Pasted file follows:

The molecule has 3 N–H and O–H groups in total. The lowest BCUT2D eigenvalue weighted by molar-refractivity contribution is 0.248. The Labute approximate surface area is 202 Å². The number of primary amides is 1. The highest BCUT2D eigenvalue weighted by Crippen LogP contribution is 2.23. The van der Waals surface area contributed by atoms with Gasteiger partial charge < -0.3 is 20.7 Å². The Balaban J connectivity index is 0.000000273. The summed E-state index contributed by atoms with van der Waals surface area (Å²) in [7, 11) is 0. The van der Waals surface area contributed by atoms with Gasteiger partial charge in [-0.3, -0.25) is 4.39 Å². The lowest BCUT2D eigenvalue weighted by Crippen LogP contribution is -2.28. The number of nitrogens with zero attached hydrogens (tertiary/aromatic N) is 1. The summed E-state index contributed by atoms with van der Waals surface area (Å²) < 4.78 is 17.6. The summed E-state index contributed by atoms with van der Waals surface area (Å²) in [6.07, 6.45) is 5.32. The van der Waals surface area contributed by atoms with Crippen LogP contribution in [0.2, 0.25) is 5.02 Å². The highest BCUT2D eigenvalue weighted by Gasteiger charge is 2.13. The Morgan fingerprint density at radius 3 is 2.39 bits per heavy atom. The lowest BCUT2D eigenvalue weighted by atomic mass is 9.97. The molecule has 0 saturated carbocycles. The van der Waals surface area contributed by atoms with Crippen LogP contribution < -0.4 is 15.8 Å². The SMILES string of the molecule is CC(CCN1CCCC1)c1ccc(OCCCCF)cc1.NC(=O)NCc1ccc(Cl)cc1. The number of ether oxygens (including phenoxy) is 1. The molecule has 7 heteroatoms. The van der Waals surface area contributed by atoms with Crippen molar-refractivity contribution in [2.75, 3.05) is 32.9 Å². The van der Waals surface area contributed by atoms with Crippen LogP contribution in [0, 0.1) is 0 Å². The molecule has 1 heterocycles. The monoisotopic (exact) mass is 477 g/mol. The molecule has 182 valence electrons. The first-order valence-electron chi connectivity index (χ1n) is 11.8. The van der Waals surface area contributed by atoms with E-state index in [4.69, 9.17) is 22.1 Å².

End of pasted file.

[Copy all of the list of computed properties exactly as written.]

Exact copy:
The molecule has 3 N–H and O–H groups in total. The lowest BCUT2D eigenvalue weighted by molar-refractivity contribution is 0.248. The Labute approximate surface area is 202 Å². The number of primary amides is 1. The highest BCUT2D eigenvalue weighted by Crippen LogP contribution is 2.23. The van der Waals surface area contributed by atoms with Gasteiger partial charge < -0.3 is 20.7 Å². The Balaban J connectivity index is 0.000000273. The summed E-state index contributed by atoms with van der Waals surface area (Å²) in [7, 11) is 0. The van der Waals surface area contributed by atoms with Gasteiger partial charge in [-0.3, -0.25) is 4.39 Å². The lowest BCUT2D eigenvalue weighted by Crippen LogP contribution is -2.28. The number of nitrogens with zero attached hydrogens (tertiary/aromatic N) is 1. The summed E-state index contributed by atoms with van der Waals surface area (Å²) < 4.78 is 17.6. The summed E-state index contributed by atoms with van der Waals surface area (Å²) in [6.07, 6.45) is 5.32. The van der Waals surface area contributed by atoms with Crippen LogP contribution in [0.2, 0.25) is 5.02 Å². The highest BCUT2D eigenvalue weighted by Gasteiger charge is 2.13. The Morgan fingerprint density at radius 3 is 2.39 bits per heavy atom. The lowest BCUT2D eigenvalue weighted by atomic mass is 9.97. The molecule has 0 saturated carbocycles. The van der Waals surface area contributed by atoms with Crippen LogP contribution < -0.4 is 15.8 Å². The SMILES string of the molecule is CC(CCN1CCCC1)c1ccc(OCCCCF)cc1.NC(=O)NCc1ccc(Cl)cc1. The number of ether oxygens (including phenoxy) is 1. The molecule has 7 heteroatoms. The van der Waals surface area contributed by atoms with Crippen molar-refractivity contribution in [2.75, 3.05) is 32.9 Å². The van der Waals surface area contributed by atoms with Crippen LogP contribution in [0, 0.1) is 0 Å². The molecule has 1 heterocycles. The monoisotopic (exact) mass is 477 g/mol. The molecule has 182 valence electrons. The first-order valence-electron chi connectivity index (χ1n) is 11.8. The van der Waals surface area contributed by atoms with E-state index in [4.69, 9.17) is 22.1 Å².